“Like comparing a peacock to a sparrow”: two new books enliven literary traditions

Literary ancestors… beacons, inspiring mentors, useful guides? Old-fashioned guardians of tradition who cast long, inhibiting shadows? A mixture of the two?

Two novels, “Querelle of Roberval” by Montrealer Kevin Lambert and “Until It Shimmers” by former San Francisco Torontonian Alec Scott, are inspired by high-profile titles from the 20th century and are linked to markedly different literary ancestors.

Lambert’s audacious and deliriously stylized “Querelle de Roberval” does not hide the author’s debt to Jean Genet’s transgressive “Querelle de Brest” (1947). Georges Querelle de Genet, a devious, sociopathic queer beauty, has long inspired filmmakers, visual artists and fashion designers.

Lambert (“You will love what you have killed”) not only propels Genet lethal man through time and space. It changes his character and his destiny. In other words, he’s not exactly respectful of the irreverent genius of France (as Sartre called Genet).

Lambert redefines Querelle as a “handsome worker” from Montreal, hired at a sawmill that soon becomes mired in an entrenched – and increasingly toxic – strike that leads to blatant tactics on both sides. A hedonist who “learns to be political”, Querelle is a work in progress. After hours, however, he’s a “magnificent lover,” a peerless stud whose legendary Grindr profile and pornographic endowment magnetizes young men near and far. (Beyond pleasure, Querelle regards sexual gratification as an honorable pursuit: with a satisfied partner, he “will have been persuaded, for a short time, of its usefulness and, in some strange way, of having saved the world , just a moment. bit.”)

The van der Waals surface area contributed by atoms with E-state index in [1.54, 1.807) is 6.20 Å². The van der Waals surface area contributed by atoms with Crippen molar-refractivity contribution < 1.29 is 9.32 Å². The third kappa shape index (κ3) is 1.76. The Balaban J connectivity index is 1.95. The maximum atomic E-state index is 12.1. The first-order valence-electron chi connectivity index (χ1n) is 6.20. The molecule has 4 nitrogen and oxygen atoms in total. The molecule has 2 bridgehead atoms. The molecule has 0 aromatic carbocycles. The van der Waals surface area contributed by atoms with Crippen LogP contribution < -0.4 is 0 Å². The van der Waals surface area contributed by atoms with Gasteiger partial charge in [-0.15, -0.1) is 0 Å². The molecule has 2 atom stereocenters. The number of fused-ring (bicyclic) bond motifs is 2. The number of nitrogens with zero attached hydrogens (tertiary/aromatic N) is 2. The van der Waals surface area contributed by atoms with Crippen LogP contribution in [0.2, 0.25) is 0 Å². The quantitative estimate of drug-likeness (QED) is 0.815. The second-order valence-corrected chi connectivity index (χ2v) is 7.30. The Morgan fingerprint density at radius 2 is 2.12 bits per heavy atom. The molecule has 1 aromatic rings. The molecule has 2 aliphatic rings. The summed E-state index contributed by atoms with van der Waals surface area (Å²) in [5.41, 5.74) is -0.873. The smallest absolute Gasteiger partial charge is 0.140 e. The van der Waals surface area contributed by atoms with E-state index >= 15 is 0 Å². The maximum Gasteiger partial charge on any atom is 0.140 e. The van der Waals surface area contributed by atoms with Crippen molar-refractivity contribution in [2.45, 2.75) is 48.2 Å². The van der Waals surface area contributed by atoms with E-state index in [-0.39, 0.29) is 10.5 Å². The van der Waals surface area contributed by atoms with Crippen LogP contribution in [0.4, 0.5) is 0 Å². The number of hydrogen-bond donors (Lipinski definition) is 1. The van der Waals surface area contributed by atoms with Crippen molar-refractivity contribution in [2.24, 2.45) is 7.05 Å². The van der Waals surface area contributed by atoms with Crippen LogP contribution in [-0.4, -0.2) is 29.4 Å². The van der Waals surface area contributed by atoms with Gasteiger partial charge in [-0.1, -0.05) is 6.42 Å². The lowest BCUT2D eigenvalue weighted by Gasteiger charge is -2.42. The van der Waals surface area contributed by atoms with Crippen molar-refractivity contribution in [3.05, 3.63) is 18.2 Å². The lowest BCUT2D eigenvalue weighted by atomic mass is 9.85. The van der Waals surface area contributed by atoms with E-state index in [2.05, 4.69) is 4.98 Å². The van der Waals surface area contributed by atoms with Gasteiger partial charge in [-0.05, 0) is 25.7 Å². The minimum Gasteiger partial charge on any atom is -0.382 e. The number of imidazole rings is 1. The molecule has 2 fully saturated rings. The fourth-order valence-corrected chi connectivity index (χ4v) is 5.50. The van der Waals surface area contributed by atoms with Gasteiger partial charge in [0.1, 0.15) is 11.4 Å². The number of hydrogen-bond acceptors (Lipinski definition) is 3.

Roberval, “a filthy little jumble of bungalows and two-story commercial units that eats away at a stretch of the Lac Saint-Jean shore,” is the dull scene of Lambert’s macabre tragedy. The author intersperses musings on capitalism (in chapters titled “Lumpenproletariat”, “Collective Agreement”, “Solidarity” and so on) with provocative backdrops that include, but are not limited to, misspelled threats, coffee javex, infanticide, Molotov cocktails, suicides, a deadly impalement, prodigious amounts of crack, a baseball game that erupts in violence, and ironic authorial interjections (in which “I – Kevin Lambert, author of this modest fantasy -” explains his personal position on the strike).

Feverish, postmodern to the bone, and unexpectedly moving, the novel is a surprising performance, at a mile a minute.

With chapter titles referencing a handful of august English literary figures (Evelyn Waugh and Christopher Isherwood among them), Scott’s first novel has muted hedge sparrow tones compared to Lambert’s radiant peacock. “Until it Shimmers” is a quiet romance of conversations and scenes.

“Shimmers” is also particularly polite and gentle when viewed in the context of recent and acclaimed gay Bildungsroman, such as Alan Hollinghurst’s “The Swimming-Pool Library” and Douglas Stuart’s “Shuggie Bain.” Elegiac, it emulates an earlier generation of British literature.

On paper, “Until It Shimmers” should be gripping: a mild-mannered, shamefaced, but disgruntled young Ontarian flies off to educate himself – and find himself – at the height of Thatcherite England and the ravages of the AIDS epidemic.

Colin L. Johnson